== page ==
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liebeck vs mcdonald's case facts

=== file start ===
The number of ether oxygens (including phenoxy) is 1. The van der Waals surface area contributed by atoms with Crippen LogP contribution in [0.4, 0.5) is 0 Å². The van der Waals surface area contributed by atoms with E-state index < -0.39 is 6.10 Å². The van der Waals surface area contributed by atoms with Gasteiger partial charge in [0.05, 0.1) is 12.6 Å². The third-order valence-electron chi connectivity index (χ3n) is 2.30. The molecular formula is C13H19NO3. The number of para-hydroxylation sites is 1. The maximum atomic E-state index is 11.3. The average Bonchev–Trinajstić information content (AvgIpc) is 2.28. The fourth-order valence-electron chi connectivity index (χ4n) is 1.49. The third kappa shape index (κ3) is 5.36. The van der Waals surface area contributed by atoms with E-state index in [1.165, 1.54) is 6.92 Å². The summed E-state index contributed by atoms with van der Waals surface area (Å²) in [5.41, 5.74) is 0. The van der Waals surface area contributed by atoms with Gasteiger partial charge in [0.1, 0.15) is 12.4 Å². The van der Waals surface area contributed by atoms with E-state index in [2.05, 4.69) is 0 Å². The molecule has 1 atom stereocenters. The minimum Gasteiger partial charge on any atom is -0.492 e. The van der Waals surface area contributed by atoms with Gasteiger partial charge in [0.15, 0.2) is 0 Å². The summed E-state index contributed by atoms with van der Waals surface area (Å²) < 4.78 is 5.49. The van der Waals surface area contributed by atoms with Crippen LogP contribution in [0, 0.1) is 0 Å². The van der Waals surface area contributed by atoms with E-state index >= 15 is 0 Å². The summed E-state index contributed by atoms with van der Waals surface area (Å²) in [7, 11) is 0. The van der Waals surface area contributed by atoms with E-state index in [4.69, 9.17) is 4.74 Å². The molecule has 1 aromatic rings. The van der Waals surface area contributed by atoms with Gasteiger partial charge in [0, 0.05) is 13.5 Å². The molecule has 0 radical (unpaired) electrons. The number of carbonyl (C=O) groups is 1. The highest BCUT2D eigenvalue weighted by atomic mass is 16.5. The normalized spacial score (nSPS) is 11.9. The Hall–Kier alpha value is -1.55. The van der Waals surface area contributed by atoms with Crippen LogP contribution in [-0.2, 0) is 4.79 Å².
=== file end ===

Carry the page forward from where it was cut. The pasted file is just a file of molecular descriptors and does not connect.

She was in the passenger seat of a car driven by her grandson. They awarded $2.7 million in punitive damages. [2][12], Liebeck was taken to the hospital, where it was determined that she had suffered third-degree burns on six percent of her skin and lesser burns over sixteen percent. (To put this in perspective, McDonald's revenue from coffee sales alone is in excess of $1.3 million a day.) In reality, the majority of damages in the case were punitive due to McDonald's' reckless disregard for the number of burn victims prior to Liebeck. Liebeck Vs Mcdonald's Case Study 1605 Words | 7 Pages. [2] McDonald's quality control manager, Christopher Appleton, testified that this number of injuries was insufficient to cause the company to evaluate its practices. A large portion of the film covered Liebeck's lawsuit. She had already incurred medical expenses worth $10,500; future medical expenses were estimated at $2,500 and the whole incident cost her loss of income amounting to approximately $5,000. The jury awarded Liebeck $200,000 in compensatory damages -- reduced to $160,000 because the jury found her 20 percent at fault -- and $2.7 million in punitive damages for McDonald’s callous conduct. A McDonald's Quality Control manager testified that McDonald's knew of the risk of dangerously hot coffee. The jury learned that 700 other people—including children—had been burned before, yet the company did not change its policy of keeping coffee at between 180 and 190 degrees. That amounted to about two days of revenue for McDonald’s coffee sales. [2] However, it came to light that McDonald's had done research which indicated that customers intend to consume the coffee immediately while driving. Because of extreme hot coffee she got third degrees burn in … McDonald's refused Morgan's offer to settle for $90,000. As this is a regular and normal transaction, the defendant owed a duty to the plaintiff to provide reasonable care in handling the coffee served Stella Liebeck, the 79-year-old woman who was severely burned by McDonald’s coffee that she spilled in her lap in 1992, was unfairly held up as an example of frivolous litigation in the public eye. After a weeklong trial, the 12-person jury used comparative negligence to find that McDonald’s was 80% at-fault for Mrs. Liebeck’s injuries. [16] Instead, the company offered only $800. Liebeck's attorneys argued that these extra seconds could provide adequate time to remove the coffee from exposed skin, thereby preventing many burns. It only cost her 49 cents but it serving her that drink would cost the restaurant a lot more than that when it was all said and done. Liebeck placed the coffee cup between her knees and pulled the far side of the lid toward her to remove it. However, McDonald’s refused to settle. Before you answer first read about the case by googling Liebeck v. McDonalds on Wikipedia to educate yourself about the facts. McDonald’s offered a mere $800 which Liebeck rejected. Liebeck's attorney, Reed Morgan, and the Association of Trial Lawyers of America defended the result in Liebeck by claiming that McDonald's reduced the temperature of its coffee after the suit, although it is not clear whether McDonald's in fact had done so. Scott. Liebeck’s attorney Kenneth Wagner said Liebeck was concerned about the number of other people who had been burned by McDonald’s coffee—and that the number included children. According to news accounts, this amount was less than $500,000. Case Study: The True Story Behind the McDonald's Coffee Lawsuit. During this period, Liebeck lost 20 pounds (9.1 kg) (nearly 20% of her body weight), reducing her to 83 pounds (38 kg). This case received a great deal of publicity and became a prime example for frivolous lawsuits which garnered large monetary damages. Scott. Reality: Mrs. Liebeck spent six months attempting to convince McDonald's to pay $15,000 to $20,000 to cover her medical expenses. The case is Liebeck v. McDonalds. Back in 1994, Stella Liebeck v. McDonalds Restaurants became one of the most talked about lawsuits in American history. She spilled the hot Coffee causing a third-degree burn on her inner thighs and buttocks. Liebeck’s story, like many personal injury lawsuits, got started because of one person’s injuries but revealed a larger pattern of corporate behavior that put consumers at unreasonable risk. [37][38] The New York Times noted how the details of Liebeck's story lost length and context as it was reported worldwide. That is usually enough time to wipe away the coffee. But even after that, the myth of “the woman who got rich after abusing the court system over spilled coffee” persisted. Her past medical expenses were $10,500; her anticipated future medical expenses were approximately $2,500; and her daughter's[13] loss of income was approximately $5,000 for a total of approximately $18,000. As we all know, the case became fodder for late … [4] ABC News called the case "the poster child of excessive lawsuits". Liebeck offered to settle the case for $20,000, but the company refused. It turns out there was more to the story. [40], "Hot coffee case" redirects here. This sample paper explores the facts behind the lawsuit and concludes that Liebeck was more than justified in suing the company for its poor business practices. She had to be hospitalized for eight days, and she required skin grafts and other treatment. 252, 254 n.1 (1995), U.S. District Court for the District of New Mexico, "A Matter of Degree: How a Jury Decided that a Coffee Spill is Worth $2.9 Million", "Legal Urban Legends Hold Sway | Tall tales of outrageous jury awards have helped bolster business-led campaigns to overhaul the civil justice system", "Hot Coffee Filmmaker Says Contributions Produce Biased Judges", "Watch Hot Coffee, a Powerful New Film on HBO June 27", "Frivolous Lawsuits and How We Perceive Them", "The must-watch TV show of the night: 'Hot Coffee' on HBO", "The McDonald's Coffee Cup Case: Separating McFacts From McFiction", "Urban legends and Stella Liebeck and the McDonald's coffee case", "Angelina and Jack McMAHON, Plaintiffs-Appellants, v. BUNN-O-MATIC CORPORATION, James River Paper Company, and Wincup Holdings, L.P., Defendants-Appellees", "Bogle & Ors v McDonald's Restaurants Ltd", "Local woman sues National Franchise over coffee", "McDonald's hit with 2 hot-coffee lawsuits", "A Hot Tip for Coffee Lovers: Most Retailers Prefer to Make It Scalding", "Huntingdon & St Ives latest news - Burger chain sued after boy's ordeal", The Stella Liebeck McDonald's Hot Coffee Case FAQ. The Facts: This case was filed by Stella Liebeck of New Mexico, who, in February 1992, while in the passenger seat of her grandson’s car, was severely burned by McDonalds’ (The Actual facts About the McDonald’s Coffee Case, n.d.) coffee after it spilled on her legs, groin and buttocks causing third-degree burns (Bracken, 2005). States’ products liability laws contain instructions about warnings: They must be in a conspicuous place and must warn the product’s user of possibly dangerous features, Wagner said. McDonald's current policy is to serve coffee at 176–194 °F (80–90 °C),[35] relying on more sternly worded warnings on cups made of rigid foam to avoid future liability, though it continues to face lawsuits over hot coffee. In 1992 Stella Liebeck, a 79-year old retired sales clerk, bought a 49-cent cup of coffee from a drive-through McDonald’s in Albuquerque, New Mexico. 113 (October 2001), which describes the accident in detail, Amended Complaint about Damages, Stella LIEBECK, Plaintiff, v. MCDONALD'S RESTAURANTS, P.T.S, Inc. and McDonald's Corporation, Defendants. [17] Applying the principles of comparative negligence, the jury found that McDonald's was 80% responsible for the incident and Liebeck was 20% at fault. They heard experts testify about how hot coffee should be and that McDonald’s coffee was 30 to 40 degrees hotter than coffee served by other companies. The Full Story Behind the Case and How Corporations Used it to Promote Tort Reform? Coffee that other restaurants serve at 160 degrees can also cause third-degree burns, but it takes 20 seconds, which usually gives the person enough time to wipe away the coffee before that happens. 190 degree coffee causes 3rd degree burns in under 3 seconds. The case is cited frequently as a sign of lawsuit-happy citizens, and frivolous cases. Case brief Parties: Liebeck v. McDonald’s Restaurants. Something went wrong. The trial judge reduced the punitive damages to $480,000, while noting that McDonald’s behavior had been “willful, wanton, and reckless.” The parties later settled for a confidential amount. The plaintiffs argued that Appleton conceded that McDonald's coffee would burn the mouth and throat if consumed when served. [18], Other documents obtained from McDonald's showed that from 1982 to 1992 the company had received more than 700 reports of people burned by McDonald's coffee to varying degrees of severity, and had settled claims arising from scalding injuries for more than $500,000. “All the cup said was ‘contents hot,’” but that isn’t enough, Wagner noted—the warning should say how hot it is and that it could cause serious burns. Liebeck was hospitalized for eight days while she underwent skin grafting, followed by two years of medical treatment. News reports claimed that Liebeck drove with her cup of McDonald’s coffee between her legs, and spilled the contents of her cup on herself, winning millions of dollars from the company. The trial judge reduced the final verdict to $640,000, and the parties settled for a confidential amount before an appeal was decided. He argued that all foods hotter than 130 °F (54 °C) constituted a burn hazard, and that restaurants had more pressing dangers to worry about. The company knew its coffee was causing serious burns, but it decided that, with billions of cups served annually, this number of burns was not significant. Liebeck's attorney argued that coffee should never be served hotter than 140 °F (60 °C), and that a number of other establishments served coffee at a substantially lower temperature than McDonald's. Facts: Stella Liebeck, a 79-year old woman from Albuquerque in New Mexico, bought a cup of coffee at McDonald’s drive-in restaurant. The goal of the lawsuit was to try to right a wrong. [17] During the case, Liebeck's attorneys discovered that McDonald's required franchisees to hold coffee at 180–190 °F (82–88 °C). This particular product liability issue affected the lives of … At that temperature, the coffee would cause a third-degree burn in two to seven seconds. Politely, Chris pulled into a parking space so that his grandmother could add cream and sugar to her coffee. They awarded Liebeck $200,000 in compensatory damages, which was then reduced by 20% to $160,000. Other restaurants served coffee at 160 degrees, which takes twenty seconds to cause third degree burns. [2], The trial took place from August 8–17, 1994, before New Mexico District Court Judge Robert H. This lawsuit became one of the most famous in the US history because after the court’s awarded Stella Liebeck $2.9 million, after she was severely burned by the coffee she brought from McDonald, there were debates over tort reform in the US. a) The coffee was heated at that temperature for an unrelated capitalistic reason, and. Though there was a warning on the coffee cup, the jury decided that the warning was neither large enough nor sufficient. Liebeck was in the passenger's seat of a 1989 Ford Probe which did not have cup holders. She was a passenger in her grandson’s car. A month after the trial, the judge reduced the jury’s punitive damages award to $640,000. “We knew, before the lawsuit was filed, that the temperature of the water was 190 degrees or so, and the franchise documents required that of the franchisee,” said Kenneth Wagner, an Albuquerque lawyer who represented Liebeck. Her past medical expenses were $10,500; her anticipated future medical expenses were approximately $2,500; and her daughter's loss of income was approximately $5,000 for a total of approximately $18,0… As per the New York Times, the jurors arrived at this figure from Morgan's suggestion to penalize McDonald's for two days' worth of coffee revenues, which were about $1.35 million per day. Liebeck v. McDonald’s, also known as the McDonald’s Coffee Case, is a 1994 product liability lawsuit. [28], In McMahon v. Bunn Matic Corporation (1998), Seventh Circuit Court of Appeals Judge Frank Easterbrook wrote a unanimous opinion affirming dismissal of a similar lawsuit against coffeemaker manufacturer Bunn-O-Matic, finding that 179 °F (82 °C) hot coffee was not "unreasonably dangerous". When McDonald's refused to raise its offer, Liebeck retained Texas attorney Reed Morgan. [3], The case was said by some to be an example of frivolous litigation;[4] ABC News called the case "the poster child of excessive lawsuits",[5] while the legal scholar Jonathan Turley argued that the claim was "a meaningful and worthy lawsuit". When the case went to trial, the jurors saw graphic photos of Liebeck’s burns. [26][needs update] They further stated that the vast majority of judges who consider similar cases dismiss them before they get to a jury. McDonald’s Coffee Case – Myth v. Facts. Liebeck v. McDonald's Introduction The Liebeck v. McDonald’s case is a very popular case that occurred in 1992. 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